“We believe the market is underestimating the competition” Roku faces, analyst Ben Swinburne says
Roku’s stock was hammered on Monday, after Morgan Stanley put out a note to clients warning its share price is overvalued following a remarkable run this year.
The reasons for investors to be enthusiastic on Roku are already “priced in,” according to the note from Morgan Stanley analyst Ben Swinburne. Heading into Monday morning, Roku had been a Wall Street darling this year, with the company’s share price increasing from about $32 a share to more than $160 per share, thanks to strong customer growth and the continued expansion of its advertising business.
Swinburne wrote he is “bullish” on the company’s growth overall, but that it’s hard to find shareholder value after it’s big leap this year.
“Roku shares are up over 400% [year-to-date] due to rising estimates and overall exuberance over all things streaming. As a result, we see the risk/reward skewed to the downside,” Swinburne wrote.
The note helped send Roku’s share price plummeting on Monday, with the company falling 15 percent on the day to $136.07 per share.
A Roku representative said the company does not comment on analyst notes.
With several new streaming services hitting the market, including Disney+ and Apple TV+ — coupled with the continued exodus of cable and satellite customers — Swinburne said “market enthusiasm” has reached its “peak” for Roku.
He listed three “risks” that make him question whether or not Roku can sustain its run: the rate at which its active accounts are growing is decreasing compared to previous years; competition in the streaming device market is “wider than appreciated”; and that half of Roku’s streaming hours come from YouTube and Netflix — two services it doesn’t make money off of.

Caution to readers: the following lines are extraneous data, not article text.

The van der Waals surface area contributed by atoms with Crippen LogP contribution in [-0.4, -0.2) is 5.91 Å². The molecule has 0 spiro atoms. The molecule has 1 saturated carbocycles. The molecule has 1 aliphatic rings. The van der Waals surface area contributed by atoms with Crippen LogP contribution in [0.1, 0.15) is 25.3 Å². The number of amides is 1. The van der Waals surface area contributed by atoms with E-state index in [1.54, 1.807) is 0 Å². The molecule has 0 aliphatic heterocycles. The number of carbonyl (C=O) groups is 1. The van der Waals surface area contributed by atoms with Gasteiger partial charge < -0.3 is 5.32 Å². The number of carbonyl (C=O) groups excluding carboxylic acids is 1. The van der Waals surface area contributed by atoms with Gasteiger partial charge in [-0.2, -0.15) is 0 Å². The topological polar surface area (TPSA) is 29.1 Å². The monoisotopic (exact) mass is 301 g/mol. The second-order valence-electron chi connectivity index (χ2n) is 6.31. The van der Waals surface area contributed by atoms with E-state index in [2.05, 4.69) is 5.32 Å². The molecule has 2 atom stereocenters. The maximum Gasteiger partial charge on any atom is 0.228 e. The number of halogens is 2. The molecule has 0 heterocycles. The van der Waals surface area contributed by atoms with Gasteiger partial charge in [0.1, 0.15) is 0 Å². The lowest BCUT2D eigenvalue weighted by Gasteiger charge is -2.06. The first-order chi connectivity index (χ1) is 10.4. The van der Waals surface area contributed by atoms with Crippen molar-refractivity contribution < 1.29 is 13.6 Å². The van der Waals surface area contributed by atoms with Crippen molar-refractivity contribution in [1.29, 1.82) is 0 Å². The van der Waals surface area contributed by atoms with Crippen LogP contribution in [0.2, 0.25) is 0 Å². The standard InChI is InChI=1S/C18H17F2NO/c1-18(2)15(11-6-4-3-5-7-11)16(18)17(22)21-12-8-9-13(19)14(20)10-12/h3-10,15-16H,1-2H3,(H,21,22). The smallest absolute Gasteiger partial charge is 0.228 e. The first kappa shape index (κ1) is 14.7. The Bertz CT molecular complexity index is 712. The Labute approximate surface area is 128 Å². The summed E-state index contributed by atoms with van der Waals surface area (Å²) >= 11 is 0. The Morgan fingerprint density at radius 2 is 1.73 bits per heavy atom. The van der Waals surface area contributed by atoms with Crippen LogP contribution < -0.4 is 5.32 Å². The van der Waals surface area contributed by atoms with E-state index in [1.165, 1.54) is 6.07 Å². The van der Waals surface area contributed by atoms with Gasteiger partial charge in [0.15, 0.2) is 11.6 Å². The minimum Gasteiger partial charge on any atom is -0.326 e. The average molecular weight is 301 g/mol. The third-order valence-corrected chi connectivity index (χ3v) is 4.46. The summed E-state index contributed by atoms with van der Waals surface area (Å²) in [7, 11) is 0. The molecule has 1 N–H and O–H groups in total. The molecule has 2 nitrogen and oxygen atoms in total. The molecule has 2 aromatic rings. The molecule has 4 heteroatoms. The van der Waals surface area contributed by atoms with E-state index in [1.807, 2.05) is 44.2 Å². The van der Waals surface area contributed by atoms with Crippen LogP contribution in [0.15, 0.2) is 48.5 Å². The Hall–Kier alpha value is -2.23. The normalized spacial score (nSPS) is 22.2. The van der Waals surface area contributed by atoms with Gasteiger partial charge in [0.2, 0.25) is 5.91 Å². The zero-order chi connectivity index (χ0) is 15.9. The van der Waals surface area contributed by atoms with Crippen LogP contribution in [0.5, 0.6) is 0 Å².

“We believe the market is underestimating the competition on platform active accounts in the U.S., as well as the time it takes for international expansion to scale,” Swinburne added.
Roku reported last month it gained nearly 2 million active accounts during Q3, pushing it to 32.3 million customers in total. Altogether, its viewers watched 10.3 billion hours of content during Q3 — or the equivalent of about 3.5 hours per account spent streaming each day. Roku increased revenue more than 50% year-over-year, with sales of $261 million narrowly surpassing analyst estimates of $257 million.
The company, which is best known for its array of streaming devices, has started to lean more heavily on its advertising business in recent quarters. Its ad business accounted for nearly $180 million of its Q3 revenue.
Despite the big drop on Monday, Roku’s stock price is still up more than 310% since early January.